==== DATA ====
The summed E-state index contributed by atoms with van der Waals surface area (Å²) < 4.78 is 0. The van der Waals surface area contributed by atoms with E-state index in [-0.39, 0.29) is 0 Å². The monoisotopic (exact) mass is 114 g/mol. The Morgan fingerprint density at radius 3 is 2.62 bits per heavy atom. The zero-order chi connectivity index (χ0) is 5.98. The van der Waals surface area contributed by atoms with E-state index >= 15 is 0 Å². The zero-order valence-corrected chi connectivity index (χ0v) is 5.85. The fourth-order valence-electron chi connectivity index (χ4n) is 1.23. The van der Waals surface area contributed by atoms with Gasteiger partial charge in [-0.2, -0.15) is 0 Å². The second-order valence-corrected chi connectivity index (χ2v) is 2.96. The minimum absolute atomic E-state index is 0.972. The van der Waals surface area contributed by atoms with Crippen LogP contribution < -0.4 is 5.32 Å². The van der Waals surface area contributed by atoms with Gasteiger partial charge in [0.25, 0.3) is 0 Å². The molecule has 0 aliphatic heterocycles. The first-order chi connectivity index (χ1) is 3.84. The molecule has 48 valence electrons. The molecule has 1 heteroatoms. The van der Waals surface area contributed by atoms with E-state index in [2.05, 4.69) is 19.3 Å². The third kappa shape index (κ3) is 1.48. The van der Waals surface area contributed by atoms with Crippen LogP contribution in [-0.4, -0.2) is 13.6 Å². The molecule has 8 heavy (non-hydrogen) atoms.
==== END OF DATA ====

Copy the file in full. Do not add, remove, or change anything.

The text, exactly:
The summed E-state index contributed by atoms with van der Waals surface area (Å²) < 4.78 is 0. The van der Waals surface area contributed by atoms with E-state index in [-0.39, 0.29) is 0 Å². The monoisotopic (exact) mass is 114 g/mol. The Morgan fingerprint density at radius 3 is 2.62 bits per heavy atom. The zero-order chi connectivity index (χ0) is 5.98. The van der Waals surface area contributed by atoms with E-state index >= 15 is 0 Å². The zero-order valence-corrected chi connectivity index (χ0v) is 5.85. The fourth-order valence-electron chi connectivity index (χ4n) is 1.23. The van der Waals surface area contributed by atoms with Gasteiger partial charge in [-0.2, -0.15) is 0 Å². The second-order valence-corrected chi connectivity index (χ2v) is 2.96. The minimum absolute atomic E-state index is 0.972. The van der Waals surface area contributed by atoms with Crippen LogP contribution < -0.4 is 5.32 Å². The van der Waals surface area contributed by atoms with Gasteiger partial charge in [0.25, 0.3) is 0 Å². The molecule has 0 aliphatic heterocycles. The first-order chi connectivity index (χ1) is 3.84. The molecule has 48 valence electrons. The molecule has 1 heteroatoms. The van der Waals surface area contributed by atoms with E-state index in [2.05, 4.69) is 19.3 Å². The third kappa shape index (κ3) is 1.48. The van der Waals surface area contributed by atoms with Crippen LogP contribution in [-0.4, -0.2) is 13.6 Å². The molecule has 8 heavy (non-hydrogen) atoms.